Zambia, officially called the Republic of Zambia, is a landlocked country in southern Africa. Despite improving in recent years, economic growth in the country is unable to support the high rate of population growth and the burden of HIV-related issues. Here are 10 facts about poverty in Zambia:
- In Zambia, 60 percent of people live below the poverty line and 42 percent are classified as extremely poor.
- Poverty rates are highest for female-headed households, with extreme poverty levels of more than 60 percent in rural areas and 15 percent in urban areas.
- The effects of poverty are seen in children’s development. Around 15 percent of children in Zambia are underweight, and 40 percent are stunted.
- Poverty is worst in rural Zambia, where 83 percent of people live below the poverty line.
- Zambia’s isolation limits access to markets and technical training or skills, which hurts the economy and contributes to poverty.
- Food insecurity is high, as more than 350,000 people in the country do not have access to a regular food supply.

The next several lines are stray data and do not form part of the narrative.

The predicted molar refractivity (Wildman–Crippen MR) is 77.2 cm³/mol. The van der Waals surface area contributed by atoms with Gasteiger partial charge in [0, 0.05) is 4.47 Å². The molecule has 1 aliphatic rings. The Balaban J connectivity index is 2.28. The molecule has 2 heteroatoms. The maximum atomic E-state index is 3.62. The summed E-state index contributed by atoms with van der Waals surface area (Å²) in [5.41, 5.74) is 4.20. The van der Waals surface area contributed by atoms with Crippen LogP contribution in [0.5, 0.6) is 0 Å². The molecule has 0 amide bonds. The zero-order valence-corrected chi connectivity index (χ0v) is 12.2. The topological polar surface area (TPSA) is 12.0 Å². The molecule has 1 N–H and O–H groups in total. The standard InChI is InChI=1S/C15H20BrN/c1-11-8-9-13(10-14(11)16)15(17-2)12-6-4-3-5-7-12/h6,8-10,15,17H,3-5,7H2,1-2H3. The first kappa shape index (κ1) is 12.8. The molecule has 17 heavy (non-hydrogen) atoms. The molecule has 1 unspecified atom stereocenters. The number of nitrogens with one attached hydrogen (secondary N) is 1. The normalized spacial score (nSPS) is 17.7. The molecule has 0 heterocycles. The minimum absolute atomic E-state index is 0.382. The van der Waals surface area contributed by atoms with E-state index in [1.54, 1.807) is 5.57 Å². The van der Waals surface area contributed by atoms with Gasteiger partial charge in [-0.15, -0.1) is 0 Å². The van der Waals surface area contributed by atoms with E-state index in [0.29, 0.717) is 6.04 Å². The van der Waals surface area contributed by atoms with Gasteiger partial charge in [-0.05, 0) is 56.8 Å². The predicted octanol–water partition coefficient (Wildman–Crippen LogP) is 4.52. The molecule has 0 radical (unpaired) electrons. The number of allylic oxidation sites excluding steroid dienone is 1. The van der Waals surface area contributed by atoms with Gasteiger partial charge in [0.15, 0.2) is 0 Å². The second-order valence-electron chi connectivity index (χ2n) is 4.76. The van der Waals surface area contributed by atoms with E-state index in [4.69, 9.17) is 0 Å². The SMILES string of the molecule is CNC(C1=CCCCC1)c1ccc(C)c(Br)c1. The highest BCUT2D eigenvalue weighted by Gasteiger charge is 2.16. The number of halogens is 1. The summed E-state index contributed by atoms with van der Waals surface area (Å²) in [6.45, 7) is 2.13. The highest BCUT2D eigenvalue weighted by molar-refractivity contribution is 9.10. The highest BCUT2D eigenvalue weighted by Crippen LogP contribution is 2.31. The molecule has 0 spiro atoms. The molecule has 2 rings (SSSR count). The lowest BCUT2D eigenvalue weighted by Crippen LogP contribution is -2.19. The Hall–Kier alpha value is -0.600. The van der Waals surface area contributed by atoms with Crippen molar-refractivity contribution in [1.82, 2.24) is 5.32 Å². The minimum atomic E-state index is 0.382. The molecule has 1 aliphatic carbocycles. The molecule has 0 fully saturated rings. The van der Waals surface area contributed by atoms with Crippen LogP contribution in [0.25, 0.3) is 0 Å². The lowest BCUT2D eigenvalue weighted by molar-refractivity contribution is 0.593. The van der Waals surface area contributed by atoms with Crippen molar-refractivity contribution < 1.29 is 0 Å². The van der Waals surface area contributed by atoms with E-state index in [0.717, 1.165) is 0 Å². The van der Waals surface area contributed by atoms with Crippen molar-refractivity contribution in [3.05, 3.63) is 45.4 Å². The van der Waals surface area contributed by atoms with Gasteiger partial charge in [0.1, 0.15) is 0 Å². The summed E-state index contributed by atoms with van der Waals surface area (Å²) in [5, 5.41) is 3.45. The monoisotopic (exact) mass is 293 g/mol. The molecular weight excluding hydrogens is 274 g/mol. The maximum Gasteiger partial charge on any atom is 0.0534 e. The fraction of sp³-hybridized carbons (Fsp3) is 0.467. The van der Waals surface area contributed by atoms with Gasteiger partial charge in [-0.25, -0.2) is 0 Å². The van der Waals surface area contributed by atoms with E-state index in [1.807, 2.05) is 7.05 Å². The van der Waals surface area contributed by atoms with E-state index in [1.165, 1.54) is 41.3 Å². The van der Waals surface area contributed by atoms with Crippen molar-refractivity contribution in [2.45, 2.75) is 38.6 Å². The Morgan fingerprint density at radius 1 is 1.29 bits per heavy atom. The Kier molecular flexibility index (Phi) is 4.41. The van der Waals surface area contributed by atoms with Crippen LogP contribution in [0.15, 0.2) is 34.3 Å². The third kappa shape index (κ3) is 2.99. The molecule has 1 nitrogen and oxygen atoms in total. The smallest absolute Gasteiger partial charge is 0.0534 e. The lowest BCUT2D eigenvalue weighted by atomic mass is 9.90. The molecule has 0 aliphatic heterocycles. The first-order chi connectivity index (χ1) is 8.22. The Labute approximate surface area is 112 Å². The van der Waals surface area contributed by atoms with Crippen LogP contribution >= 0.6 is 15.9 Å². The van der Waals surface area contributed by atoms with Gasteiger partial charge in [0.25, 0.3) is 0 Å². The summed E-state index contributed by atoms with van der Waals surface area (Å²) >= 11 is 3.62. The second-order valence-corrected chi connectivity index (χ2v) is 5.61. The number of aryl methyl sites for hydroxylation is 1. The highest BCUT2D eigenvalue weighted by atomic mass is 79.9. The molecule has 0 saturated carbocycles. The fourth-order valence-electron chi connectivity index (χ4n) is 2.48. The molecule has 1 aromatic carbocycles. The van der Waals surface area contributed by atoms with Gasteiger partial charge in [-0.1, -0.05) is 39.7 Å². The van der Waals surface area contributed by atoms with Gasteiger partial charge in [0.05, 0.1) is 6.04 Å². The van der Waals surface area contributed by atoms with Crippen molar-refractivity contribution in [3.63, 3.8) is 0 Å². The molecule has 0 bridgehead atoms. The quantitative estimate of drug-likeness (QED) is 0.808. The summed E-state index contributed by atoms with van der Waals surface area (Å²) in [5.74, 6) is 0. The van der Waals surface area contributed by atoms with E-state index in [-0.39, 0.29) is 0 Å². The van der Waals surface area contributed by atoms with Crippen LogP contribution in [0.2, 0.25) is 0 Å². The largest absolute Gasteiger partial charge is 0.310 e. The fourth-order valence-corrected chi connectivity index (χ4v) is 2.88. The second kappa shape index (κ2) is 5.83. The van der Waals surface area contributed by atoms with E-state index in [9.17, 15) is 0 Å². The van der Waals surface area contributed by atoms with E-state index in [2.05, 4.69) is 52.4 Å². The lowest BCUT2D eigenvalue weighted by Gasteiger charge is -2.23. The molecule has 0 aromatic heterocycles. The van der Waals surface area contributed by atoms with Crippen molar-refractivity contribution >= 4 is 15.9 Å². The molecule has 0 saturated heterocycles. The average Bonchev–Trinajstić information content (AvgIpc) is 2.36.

- Due to high food prices coupled with extreme poverty, families spend 64 percent of their income on basic food needs.
- High rates of HIV play a role in exacerbating poverty in Zambia. Approximately 14.3 percent of adults in the country have HIV and 1.5 million children are orphaned as a result of the disease.
- Poor healthcare coupled with disease and hunger have led to life expectancy in Zambia of just 37.5 years, the fourth-lowest in the world.
- While still low, Zambia’s ranking on the Human Development Index has increased significantly, from 167 to 141 out of 188 in the span of a year.
While the burdens of disease and geographical restraints have made it difficult for Zambia to pull itself out of poverty, improvements in both qualities of life and the economy show promise that poverty in Zambia is shrinking.
– Alexi Worley